Vitamin D to reduce liver fibrosis in non-alcoholic fatty liver disease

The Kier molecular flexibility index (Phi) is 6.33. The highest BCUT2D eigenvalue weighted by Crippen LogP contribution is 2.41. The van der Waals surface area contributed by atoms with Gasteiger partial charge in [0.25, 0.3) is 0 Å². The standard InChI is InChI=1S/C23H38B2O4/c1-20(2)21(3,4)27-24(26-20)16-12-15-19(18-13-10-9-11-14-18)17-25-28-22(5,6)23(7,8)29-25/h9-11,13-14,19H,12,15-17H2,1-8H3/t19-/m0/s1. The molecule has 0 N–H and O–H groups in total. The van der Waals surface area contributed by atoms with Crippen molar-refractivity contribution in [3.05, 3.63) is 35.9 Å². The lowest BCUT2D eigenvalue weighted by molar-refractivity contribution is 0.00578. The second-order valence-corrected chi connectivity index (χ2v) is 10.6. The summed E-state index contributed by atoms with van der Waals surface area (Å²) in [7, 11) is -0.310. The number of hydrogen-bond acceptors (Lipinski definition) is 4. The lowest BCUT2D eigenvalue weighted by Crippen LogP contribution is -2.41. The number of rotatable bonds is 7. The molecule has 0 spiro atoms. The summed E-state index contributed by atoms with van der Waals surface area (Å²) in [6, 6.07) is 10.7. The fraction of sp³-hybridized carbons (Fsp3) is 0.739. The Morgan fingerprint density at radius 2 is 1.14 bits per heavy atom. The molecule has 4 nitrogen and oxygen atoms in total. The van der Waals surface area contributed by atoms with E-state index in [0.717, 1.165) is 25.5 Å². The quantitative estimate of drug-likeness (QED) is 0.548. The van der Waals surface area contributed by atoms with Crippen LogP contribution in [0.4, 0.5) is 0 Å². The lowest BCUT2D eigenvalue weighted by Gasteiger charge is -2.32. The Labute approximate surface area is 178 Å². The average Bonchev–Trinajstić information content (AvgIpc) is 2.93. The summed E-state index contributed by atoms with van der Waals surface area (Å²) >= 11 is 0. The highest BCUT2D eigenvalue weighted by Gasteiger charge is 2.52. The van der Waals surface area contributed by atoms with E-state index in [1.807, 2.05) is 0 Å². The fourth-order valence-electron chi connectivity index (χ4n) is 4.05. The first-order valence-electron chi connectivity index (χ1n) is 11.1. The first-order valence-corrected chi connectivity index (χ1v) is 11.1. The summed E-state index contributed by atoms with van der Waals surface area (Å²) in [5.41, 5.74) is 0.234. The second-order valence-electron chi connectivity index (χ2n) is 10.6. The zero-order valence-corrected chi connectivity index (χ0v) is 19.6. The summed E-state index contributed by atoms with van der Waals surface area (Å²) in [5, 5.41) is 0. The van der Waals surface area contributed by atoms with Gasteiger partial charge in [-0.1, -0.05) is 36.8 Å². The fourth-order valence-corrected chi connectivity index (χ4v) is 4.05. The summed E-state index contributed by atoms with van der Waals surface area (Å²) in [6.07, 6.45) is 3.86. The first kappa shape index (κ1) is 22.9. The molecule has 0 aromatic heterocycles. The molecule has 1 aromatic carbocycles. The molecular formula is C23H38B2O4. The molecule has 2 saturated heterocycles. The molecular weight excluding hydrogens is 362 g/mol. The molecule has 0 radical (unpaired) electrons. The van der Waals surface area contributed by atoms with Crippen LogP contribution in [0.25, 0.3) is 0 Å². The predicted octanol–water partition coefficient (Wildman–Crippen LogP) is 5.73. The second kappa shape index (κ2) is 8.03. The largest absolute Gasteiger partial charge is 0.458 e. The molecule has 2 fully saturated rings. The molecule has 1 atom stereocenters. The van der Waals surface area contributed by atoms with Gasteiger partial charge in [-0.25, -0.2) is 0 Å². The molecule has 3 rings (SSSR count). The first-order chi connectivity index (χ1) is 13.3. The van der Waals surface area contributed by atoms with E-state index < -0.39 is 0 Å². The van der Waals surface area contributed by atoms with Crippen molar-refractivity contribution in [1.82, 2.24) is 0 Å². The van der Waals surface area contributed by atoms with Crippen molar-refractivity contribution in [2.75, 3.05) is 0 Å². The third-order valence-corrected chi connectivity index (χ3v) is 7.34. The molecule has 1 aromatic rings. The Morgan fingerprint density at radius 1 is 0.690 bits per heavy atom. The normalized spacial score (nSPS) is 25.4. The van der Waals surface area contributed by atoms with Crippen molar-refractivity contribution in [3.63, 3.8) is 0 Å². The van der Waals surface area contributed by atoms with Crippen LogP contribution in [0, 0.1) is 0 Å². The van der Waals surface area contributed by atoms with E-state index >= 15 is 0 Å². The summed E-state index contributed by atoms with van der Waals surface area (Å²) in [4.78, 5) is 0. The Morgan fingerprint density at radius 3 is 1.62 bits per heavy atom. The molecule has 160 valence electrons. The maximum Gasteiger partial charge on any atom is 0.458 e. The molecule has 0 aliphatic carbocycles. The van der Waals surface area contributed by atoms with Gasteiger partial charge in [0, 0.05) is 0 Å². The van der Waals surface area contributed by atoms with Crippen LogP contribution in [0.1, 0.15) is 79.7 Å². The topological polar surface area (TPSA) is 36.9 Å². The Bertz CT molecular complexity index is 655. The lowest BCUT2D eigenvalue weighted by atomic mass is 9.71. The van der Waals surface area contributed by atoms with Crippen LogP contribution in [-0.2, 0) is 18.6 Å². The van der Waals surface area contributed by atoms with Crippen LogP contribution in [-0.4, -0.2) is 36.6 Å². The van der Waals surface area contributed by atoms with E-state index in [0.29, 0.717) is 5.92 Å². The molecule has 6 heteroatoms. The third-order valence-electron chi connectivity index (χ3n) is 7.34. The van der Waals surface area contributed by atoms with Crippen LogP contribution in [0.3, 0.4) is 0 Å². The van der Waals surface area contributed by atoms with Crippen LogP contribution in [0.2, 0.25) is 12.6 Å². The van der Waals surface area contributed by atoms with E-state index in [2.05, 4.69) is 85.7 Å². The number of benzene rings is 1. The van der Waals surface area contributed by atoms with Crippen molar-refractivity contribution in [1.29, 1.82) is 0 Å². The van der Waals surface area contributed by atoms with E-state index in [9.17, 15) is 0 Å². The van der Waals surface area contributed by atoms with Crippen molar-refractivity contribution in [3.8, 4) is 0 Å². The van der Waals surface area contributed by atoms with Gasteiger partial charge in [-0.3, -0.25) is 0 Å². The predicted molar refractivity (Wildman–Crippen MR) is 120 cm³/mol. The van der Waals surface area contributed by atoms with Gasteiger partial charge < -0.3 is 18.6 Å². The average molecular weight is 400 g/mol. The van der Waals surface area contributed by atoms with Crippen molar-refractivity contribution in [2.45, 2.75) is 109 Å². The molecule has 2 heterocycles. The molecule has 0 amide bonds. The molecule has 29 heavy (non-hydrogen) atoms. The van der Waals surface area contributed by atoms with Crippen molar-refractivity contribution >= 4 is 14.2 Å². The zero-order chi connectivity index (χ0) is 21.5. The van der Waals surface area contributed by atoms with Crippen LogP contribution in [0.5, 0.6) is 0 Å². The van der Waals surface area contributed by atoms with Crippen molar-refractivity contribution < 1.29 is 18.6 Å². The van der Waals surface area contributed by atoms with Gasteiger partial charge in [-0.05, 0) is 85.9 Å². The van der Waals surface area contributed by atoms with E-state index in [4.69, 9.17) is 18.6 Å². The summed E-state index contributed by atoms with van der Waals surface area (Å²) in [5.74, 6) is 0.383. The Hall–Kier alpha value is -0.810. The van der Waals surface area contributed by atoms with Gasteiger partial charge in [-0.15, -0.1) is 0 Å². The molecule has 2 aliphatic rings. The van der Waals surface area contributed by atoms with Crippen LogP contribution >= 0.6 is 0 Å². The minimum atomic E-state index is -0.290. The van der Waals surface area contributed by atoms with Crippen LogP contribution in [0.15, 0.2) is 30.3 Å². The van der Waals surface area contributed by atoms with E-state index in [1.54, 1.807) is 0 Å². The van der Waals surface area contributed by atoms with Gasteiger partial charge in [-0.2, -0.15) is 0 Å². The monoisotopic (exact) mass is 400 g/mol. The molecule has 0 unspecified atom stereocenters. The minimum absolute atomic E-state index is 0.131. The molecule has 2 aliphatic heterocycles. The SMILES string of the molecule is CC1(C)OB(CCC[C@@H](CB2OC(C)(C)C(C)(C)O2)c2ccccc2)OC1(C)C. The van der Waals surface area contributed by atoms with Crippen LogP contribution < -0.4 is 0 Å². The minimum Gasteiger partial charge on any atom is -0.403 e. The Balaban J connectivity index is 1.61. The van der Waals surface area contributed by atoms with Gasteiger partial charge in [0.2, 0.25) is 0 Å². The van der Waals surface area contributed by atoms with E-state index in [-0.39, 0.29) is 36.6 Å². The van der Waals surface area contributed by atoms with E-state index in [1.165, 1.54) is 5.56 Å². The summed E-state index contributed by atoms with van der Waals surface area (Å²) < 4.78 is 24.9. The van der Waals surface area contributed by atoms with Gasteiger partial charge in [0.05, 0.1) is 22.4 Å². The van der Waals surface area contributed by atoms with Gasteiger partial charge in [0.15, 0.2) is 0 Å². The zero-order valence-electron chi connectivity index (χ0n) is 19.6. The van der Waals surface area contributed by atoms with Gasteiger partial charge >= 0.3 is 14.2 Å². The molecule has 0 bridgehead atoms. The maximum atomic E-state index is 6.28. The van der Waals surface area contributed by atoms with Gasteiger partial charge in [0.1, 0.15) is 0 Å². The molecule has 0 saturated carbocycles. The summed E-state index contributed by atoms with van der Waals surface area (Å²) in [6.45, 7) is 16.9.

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BACKGROUND: As the prevalence of metabolic risk factors in the American population has increased over time, so too has the diagnoses of non-alcoholic fatty liver disease (NAFLD). Within this spectrum of disease lies the potential for silent progression towards cirrhosis, leaving the patient with few options for treatment. Currently, the standard of care remains counseling on diet and exercise with the goal of reversing disease progression by addressing the underlying risk factors. LITERATURE REVIEW: Recent studies have shown that a correlation exists between low levels of serum 25-hydroxyvitamin D and hepatic injury from NAFLD. This has become an active area of research, due in part to the anti-inflammatory and immunoregulatory properties of vitamin D. The prospect of a simple and cost effective intervention that can exert its effects on the mechanisms behind the development of NAFLD is interesting and warrants further research. PROPOSED PROJECT: This proposal is for a double-blind, randomized, experimental study of vitamin D3 (cholecalciferol) versus placebo in a patient population of those with both clinically proven NAFLD and concomitant vitamin D deficiency. Liver fibrosis will be measured and staged with the use of FibroScan elastography. The statistical analysis thereafter will determine if a clinically significant reduction in hepatic fibrosis exists, compared with the results of the placebo group. CONCLUSIONS/SIGNIFICANCE: Should vitamin D prove to be an effective treatment option in reversing the progression of NAFLD, clinicians would be equipped with a simple and safe tool to augment their management of the patient. For those that experience barriers (i.e. lower socioeconomic status, other comorbidities, etc.) preventing them from improving diet and exercise, vitamin D would serve as an alternative therapy to aid in reducing their disease burden. Easier methods to treat their disease now projects improved quality of life years later.